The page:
Can Meditation Really Make You Look Younger?

Charlie Knoles and his daughter.

There’s a particular buzz around meditation right now, probably a direct result of more than half of working American adults being seriously concerned about their stress levels. Studies—and history—have shown that regular practice can reduce stress, lower blood pressure, and keep depression and anxiety at bay. If you’re more concerned with the external effects of stress, how’s this: regular meditation might even make you look younger. Recent studies show that long-term practice changes your body on a cellular level that might actually slow down aging. Vedic Meditation instructor Charlie Knoles says, “People are spending a fortune on anti-wrinkle creams even though many of them have no scientific backing for their claims. They could be getting a much better result from meditating.”

It’s a bold statement, but decades worth of research supports his theory. A study published in the International Journal of Neuroscience in the mid-‘80s measured the biological age of long and short-term meditators versus the general population. After measuring blood pressure, vision, hearing, and skin elasticity, the former appeared 12 years younger than the general population! Even short-term practitioners came up five years younger. Of course, Knoles isn’t surprised. “Look at any president,” he says. “In four years, they go from looking youthful, fresh, and vibrant to gray, haggard, and worn out.”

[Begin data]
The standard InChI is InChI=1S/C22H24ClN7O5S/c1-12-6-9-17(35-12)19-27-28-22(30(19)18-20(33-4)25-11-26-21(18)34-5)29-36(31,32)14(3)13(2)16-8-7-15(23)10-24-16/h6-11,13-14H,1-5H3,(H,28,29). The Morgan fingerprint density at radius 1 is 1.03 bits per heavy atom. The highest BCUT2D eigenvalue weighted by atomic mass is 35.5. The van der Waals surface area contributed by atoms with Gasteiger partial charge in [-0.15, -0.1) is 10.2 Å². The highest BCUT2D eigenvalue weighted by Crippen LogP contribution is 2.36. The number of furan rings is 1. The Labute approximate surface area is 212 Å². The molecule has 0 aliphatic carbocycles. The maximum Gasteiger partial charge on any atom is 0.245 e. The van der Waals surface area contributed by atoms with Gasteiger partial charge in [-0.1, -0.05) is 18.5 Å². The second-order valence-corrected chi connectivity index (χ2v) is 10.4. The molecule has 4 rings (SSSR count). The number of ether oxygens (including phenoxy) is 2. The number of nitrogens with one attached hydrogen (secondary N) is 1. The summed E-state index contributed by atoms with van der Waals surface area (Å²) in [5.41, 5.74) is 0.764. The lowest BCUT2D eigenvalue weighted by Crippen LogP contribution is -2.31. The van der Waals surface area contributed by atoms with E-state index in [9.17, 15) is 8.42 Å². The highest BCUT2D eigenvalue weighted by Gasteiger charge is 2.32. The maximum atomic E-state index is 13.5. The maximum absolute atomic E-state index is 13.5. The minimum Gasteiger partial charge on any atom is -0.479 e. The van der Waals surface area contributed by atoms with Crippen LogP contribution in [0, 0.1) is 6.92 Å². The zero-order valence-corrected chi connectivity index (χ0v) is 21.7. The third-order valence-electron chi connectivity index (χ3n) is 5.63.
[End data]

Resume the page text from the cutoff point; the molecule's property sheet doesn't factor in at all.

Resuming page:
One study in Japan measured levels of the enzyme telomerase in a group attending a meditation retreat for three months. Telomerase repairs the caps at the ends of chromosomes, called telomeres. Fraying telomeres are one of the main genetic causes of aging, but meditators showed a huge increase in reparative telomerase at the end of their retreat, physical proof of reverse aging. “These studies have found that meditation actually causes your DNA to heal itself, repairing your cells from a genetic level, which is quite amazing,” says Knoles.  Whether this directly affects the markers of aging—a slower body, wrinkles, and gray hair, is still being studied, but anything that tackles stress is beneficial.

Knoles sees the proof in both his students and himself. “You can see the way their skin shines, they look brighter, they look younger, there is a healthful glow that transcends age,” he says. “I can always tell who practices and who doesn’t.”  Knoles has practiced every day since the age of four, thanks to his father Vedic Guru Thom Knoles and most people assume he’s in his twenties. “When I tell people that I am 37, there is an audible gasp,” he says. “Meditation is powerful.”